The Falun Dafa Club announced at the BU website that it wants to teach “exercises,” but the group will also “study spiritual teachings.”

College students have historically been targeted by groups called “cults” as a vulnerable demographic over the years going back to the 1970s.

BU has a history of exposing cult recruitment on its campus going back to the 1980s. Dean Robert Thornberg once opposed a group called the International Church of Christ, which was banned from many college campuses. He said, “I refer to it as a destructive religious practice.” Thornberg said that ICOC was “banned” at BU beginning in 1989 and he noted that “a whole bunch of other colleges use [the BU] model.”

Dean Robert Thornberg

Dean Robert Thornberg

Often when cults recruit students it can negatively impact their studies. In a 1989 interview Thornberg explained, “We figure in 1989, at the high point here, 40 students dropped out entirely to follow them. Two guys were second year medical school students. They dropped out after four years of college and two years of med school.” He added, “An awful lot of kids were swept up by [the ICOC] and the results were almost always a disaster.”

An authoritarian leader named Kip McKean led the ICOC. McKean was extolled as “The one man God has used above us all.” One ICOC leader explained within the group’s official publication, “There is no greater discipler, disciple, brother, husband, father, leader, and friend than Kip McKean. Some say it is dangerous to respect any one man that much. I believe it is more dangerous not to.”

Master Li

The authoritarian leader of Falun Dafa is Li Hongzhi, known to his disciples as “Master Li.” Purportedly imbued with divine authority Li supposedly knows “the top secret of the universe.” He says, “No religion can save people” only the “almighty Fa,” which Li exclusively represents.

Falun Dafa exercises and meditation are an introduction into the world of Li Hongzhi and his idiosyncratic teachings, which revolve around Li’s often egocentric claims.

Li Hongzhi

Li Hongzhi

Li Hongzhi’s teaches his followers that only he can install an invisible spinning “falun,” which is a mystical “wheel of law” within their abdomens telekinetically. This is the key to salvation, and the basis for incredible health claims, such as a cure for diabetes and the ability to reverse aging.

Falun Dafa practitioners believe that whatever Li Hongzhi says is right is right and whatever he says is wrong is wrong. Master Li’s authority is absolute.

The absolute authoritarian role of Li Hongzhi has caused many researchers and academics familiar with cults to see Falun Dafa as a personality-driven group that fits the description of cult formation.

Hateful teachings

CultNews has reported about Li Hongzhi’s racist and homophobic teachings. Li has said that “mixed-race people [are] instruments of an alien plot to destroy humanity’s link to heaven.” And that interracial unions are somehow part of “a plot by evil extraterrestrials.”

Li Hongzhi has also claimed that a “black substance” accumulates in the body due to homosexuality, which causes bad health. He labeled the LGBT community “disgusting,” and stated one day the LGBT community will be “eliminated” by “the gods.”

What will BU do to protect its students from this hateful and homophobic “cult” recruiting on its campus?

Will students be informed?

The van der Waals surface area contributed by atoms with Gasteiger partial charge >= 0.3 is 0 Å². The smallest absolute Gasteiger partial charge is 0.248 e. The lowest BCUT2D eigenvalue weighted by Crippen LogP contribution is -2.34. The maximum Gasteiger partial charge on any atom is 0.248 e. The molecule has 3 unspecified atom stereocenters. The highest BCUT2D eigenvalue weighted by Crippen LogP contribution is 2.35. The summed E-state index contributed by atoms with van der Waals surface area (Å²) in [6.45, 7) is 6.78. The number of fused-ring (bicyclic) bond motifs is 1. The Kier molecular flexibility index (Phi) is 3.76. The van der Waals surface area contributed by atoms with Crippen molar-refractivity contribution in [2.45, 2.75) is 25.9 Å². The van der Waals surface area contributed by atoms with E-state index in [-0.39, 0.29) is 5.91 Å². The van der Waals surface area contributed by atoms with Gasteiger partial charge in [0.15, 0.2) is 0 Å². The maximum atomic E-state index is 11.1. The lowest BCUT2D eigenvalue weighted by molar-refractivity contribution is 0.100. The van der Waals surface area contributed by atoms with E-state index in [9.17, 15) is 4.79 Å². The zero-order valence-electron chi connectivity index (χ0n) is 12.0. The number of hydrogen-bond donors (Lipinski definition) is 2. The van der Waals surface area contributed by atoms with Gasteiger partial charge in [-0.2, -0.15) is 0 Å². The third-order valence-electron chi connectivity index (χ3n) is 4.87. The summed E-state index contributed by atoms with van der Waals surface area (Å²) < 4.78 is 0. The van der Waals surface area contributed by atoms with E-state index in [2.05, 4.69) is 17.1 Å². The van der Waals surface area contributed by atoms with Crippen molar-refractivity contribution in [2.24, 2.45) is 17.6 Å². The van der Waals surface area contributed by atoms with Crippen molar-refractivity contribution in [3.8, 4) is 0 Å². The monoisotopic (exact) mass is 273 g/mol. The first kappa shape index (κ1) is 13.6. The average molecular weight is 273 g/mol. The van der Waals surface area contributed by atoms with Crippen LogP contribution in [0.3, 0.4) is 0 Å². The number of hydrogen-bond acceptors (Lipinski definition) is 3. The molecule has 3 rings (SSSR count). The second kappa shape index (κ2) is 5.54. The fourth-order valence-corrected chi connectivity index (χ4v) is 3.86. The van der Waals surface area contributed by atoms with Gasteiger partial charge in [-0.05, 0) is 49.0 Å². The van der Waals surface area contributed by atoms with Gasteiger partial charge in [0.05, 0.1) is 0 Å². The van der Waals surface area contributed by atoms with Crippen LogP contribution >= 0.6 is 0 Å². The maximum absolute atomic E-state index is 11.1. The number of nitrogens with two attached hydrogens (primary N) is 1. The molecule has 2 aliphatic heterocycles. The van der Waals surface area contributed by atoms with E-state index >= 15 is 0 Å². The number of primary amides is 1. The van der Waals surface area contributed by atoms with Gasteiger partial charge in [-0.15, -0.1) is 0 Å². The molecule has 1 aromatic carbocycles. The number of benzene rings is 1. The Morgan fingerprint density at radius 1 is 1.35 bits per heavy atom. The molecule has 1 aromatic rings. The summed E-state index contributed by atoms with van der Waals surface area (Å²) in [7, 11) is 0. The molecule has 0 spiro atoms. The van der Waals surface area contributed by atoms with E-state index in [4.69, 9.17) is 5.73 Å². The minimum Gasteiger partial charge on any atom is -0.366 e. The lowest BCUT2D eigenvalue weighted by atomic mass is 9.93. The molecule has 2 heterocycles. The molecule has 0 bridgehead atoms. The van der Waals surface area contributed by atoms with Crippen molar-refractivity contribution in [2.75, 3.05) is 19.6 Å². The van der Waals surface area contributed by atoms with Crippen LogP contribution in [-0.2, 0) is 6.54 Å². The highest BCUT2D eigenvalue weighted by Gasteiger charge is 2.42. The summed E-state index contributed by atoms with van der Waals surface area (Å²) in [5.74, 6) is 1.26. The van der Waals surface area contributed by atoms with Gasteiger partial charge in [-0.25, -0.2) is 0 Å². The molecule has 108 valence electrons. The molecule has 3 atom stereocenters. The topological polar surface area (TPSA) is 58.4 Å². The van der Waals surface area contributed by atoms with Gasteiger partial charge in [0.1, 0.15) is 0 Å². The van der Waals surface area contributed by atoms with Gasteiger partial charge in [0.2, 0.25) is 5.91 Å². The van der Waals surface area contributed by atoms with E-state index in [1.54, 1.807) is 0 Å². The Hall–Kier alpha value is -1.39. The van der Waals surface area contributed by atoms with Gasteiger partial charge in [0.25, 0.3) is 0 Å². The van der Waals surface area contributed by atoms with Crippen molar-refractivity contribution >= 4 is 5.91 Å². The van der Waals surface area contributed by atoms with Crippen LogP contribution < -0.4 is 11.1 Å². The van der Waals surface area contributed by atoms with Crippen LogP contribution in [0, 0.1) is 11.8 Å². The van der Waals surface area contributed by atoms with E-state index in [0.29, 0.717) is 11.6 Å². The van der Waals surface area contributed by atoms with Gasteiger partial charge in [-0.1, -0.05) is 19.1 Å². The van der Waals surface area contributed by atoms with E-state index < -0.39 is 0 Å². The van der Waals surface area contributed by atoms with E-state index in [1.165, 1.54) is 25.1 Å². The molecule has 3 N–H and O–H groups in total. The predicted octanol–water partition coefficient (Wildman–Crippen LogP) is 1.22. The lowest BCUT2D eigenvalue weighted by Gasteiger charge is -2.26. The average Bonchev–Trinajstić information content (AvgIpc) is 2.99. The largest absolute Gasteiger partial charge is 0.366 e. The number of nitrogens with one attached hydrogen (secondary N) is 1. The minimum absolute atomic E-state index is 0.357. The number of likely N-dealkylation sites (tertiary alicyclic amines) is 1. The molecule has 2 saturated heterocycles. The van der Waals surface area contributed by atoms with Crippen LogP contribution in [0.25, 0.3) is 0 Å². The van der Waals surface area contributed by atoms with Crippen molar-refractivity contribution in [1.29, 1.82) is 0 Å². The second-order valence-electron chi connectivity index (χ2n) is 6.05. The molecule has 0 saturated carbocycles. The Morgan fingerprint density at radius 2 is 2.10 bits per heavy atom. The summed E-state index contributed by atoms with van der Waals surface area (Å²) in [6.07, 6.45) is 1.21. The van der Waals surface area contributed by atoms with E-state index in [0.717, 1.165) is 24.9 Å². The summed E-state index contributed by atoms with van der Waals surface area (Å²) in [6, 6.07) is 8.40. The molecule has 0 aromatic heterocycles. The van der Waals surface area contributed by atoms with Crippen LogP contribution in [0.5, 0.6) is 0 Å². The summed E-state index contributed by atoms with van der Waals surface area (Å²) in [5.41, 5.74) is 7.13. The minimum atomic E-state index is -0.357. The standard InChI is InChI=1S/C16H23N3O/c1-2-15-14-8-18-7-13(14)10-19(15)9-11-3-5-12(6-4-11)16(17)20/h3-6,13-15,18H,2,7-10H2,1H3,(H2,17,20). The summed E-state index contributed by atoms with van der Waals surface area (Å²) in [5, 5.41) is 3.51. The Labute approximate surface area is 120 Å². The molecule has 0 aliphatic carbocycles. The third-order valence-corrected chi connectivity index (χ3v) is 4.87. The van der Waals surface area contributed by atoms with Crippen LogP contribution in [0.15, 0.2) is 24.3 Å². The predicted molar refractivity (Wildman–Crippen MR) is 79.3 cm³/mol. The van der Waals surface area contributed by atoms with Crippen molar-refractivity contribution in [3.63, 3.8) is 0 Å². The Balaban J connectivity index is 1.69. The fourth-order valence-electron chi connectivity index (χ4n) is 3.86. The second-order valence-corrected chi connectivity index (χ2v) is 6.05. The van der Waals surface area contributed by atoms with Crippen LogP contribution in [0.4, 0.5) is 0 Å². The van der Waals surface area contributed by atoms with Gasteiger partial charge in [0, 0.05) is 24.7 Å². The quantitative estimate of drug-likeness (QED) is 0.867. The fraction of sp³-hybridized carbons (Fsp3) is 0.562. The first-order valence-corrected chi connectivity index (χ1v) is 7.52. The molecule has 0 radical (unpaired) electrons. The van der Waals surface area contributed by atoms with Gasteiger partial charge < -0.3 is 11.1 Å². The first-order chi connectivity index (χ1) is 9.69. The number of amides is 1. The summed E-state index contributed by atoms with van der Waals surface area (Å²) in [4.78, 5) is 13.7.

Will BU educate its students about the dangers of cults?

A new voice in Marsh Chapel?

Marsh Chapel

Marsh Chapel

Dean Robert Thornberg died in 2013. He was once the Dean of Marsh Chapel at BU. Thornberg oversaw religious activities at BU and taught at its School of Theology. “For 23 years he was the voice of Marsh Chapel,” according his obituary in the Boston Globe.

Now Falun Dafa has announced it will be a weekly voice within the “Room of Robinson Chapel, Marsh Chapel, Boston University.”

Note: The book “Cults Inside Out: How People Get In and Can Get Out” has two chapters devoted to Falun Gong. One focuses on the history of the group and its leader and another about how an American family staged an intervention to get someone out.

Children are dying of medical neglect needlessly while the Idaho State legislature dithers doing nothing to protect them.

The Idaho Statesman recently reported that five children died directly due to medical neglect because their parents belong to religious groups that don’t believe in modern medicine.

But rather than being prosecuted for manslaughter parents in Idaho are instead protected by a religious exemption.

Religious groups such as General Assembly of the First Born and Followers of Christ implicitly expect adherents to refuse medical care.

But does religious liberty preclude the right of child to live and somehow negate the responsibility of a parent to facilitate proper care? Certainly such needless deaths fit well within the realm of child abuse of the worst sort.

Parents have been charged, convicted criminally and sentenced to prison terms in other states for what apparently is considered a religious right in Idaho.

The Child Fatality Review Team annual report covered 2013 and now brings the total number of deaths to 10 since 2011 in Idaho.

All five dead children added to the list recently were infants.

Causes of death included birth-related complications and according to authorities they all could have been saved with proper medical care.

Why won’t Idaho protect helpless babies?

Well, Idaho Governor Butch Otter says that state lawmakers have agreed to at least talk about it, but so far there is no schedule even set for the promised discussion.

While the lawmakers look for an opening on their calendars children continue to suffer and die needlessly in Idaho.

Other states have removed religious exemptions regarding the medical care for minor children such as South Dakota, Oregon and Colorado.

When will Idaho act? How many more deaths will it take to convince legislators that changing the law is necessary?

Former White House director of public liaison Linda Chavez says, “As I have for the past few years, I will be emceeing an event that brings together tens of thousands of opponents of the Iranian regime…”